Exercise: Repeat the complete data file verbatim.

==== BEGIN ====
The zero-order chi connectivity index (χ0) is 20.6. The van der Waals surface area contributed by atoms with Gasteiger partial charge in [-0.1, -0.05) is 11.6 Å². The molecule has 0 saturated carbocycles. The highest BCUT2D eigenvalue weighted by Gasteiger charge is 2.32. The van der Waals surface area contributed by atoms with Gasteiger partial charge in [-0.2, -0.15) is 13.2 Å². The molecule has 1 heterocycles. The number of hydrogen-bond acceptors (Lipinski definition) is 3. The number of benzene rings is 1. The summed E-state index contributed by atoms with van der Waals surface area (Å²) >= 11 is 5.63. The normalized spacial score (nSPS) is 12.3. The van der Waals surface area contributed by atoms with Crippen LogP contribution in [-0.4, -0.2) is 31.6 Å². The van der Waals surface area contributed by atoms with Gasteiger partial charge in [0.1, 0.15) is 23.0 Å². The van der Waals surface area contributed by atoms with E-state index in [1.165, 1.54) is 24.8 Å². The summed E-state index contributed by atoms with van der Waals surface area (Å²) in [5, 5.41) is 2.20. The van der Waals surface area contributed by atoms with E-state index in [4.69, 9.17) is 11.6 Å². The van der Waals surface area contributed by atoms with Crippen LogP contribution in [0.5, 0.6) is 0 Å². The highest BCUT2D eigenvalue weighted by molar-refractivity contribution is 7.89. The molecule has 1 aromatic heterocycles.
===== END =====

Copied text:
The zero-order chi connectivity index (χ0) is 20.6. The van der Waals surface area contributed by atoms with Gasteiger partial charge in [-0.1, -0.05) is 11.6 Å². The molecule has 0 saturated carbocycles. The highest BCUT2D eigenvalue weighted by Gasteiger charge is 2.32. The van der Waals surface area contributed by atoms with Gasteiger partial charge in [-0.2, -0.15) is 13.2 Å². The molecule has 1 heterocycles. The number of hydrogen-bond acceptors (Lipinski definition) is 3. The number of benzene rings is 1. The summed E-state index contributed by atoms with van der Waals surface area (Å²) >= 11 is 5.63. The normalized spacial score (nSPS) is 12.3. The van der Waals surface area contributed by atoms with Crippen LogP contribution in [-0.4, -0.2) is 31.6 Å². The van der Waals surface area contributed by atoms with Gasteiger partial charge in [0.1, 0.15) is 23.0 Å². The van der Waals surface area contributed by atoms with E-state index in [1.165, 1.54) is 24.8 Å². The summed E-state index contributed by atoms with van der Waals surface area (Å²) in [5, 5.41) is 2.20. The van der Waals surface area contributed by atoms with E-state index in [4.69, 9.17) is 11.6 Å². The van der Waals surface area contributed by atoms with Crippen LogP contribution in [0.5, 0.6) is 0 Å². The highest BCUT2D eigenvalue weighted by molar-refractivity contribution is 7.89. The molecule has 1 aromatic heterocycles.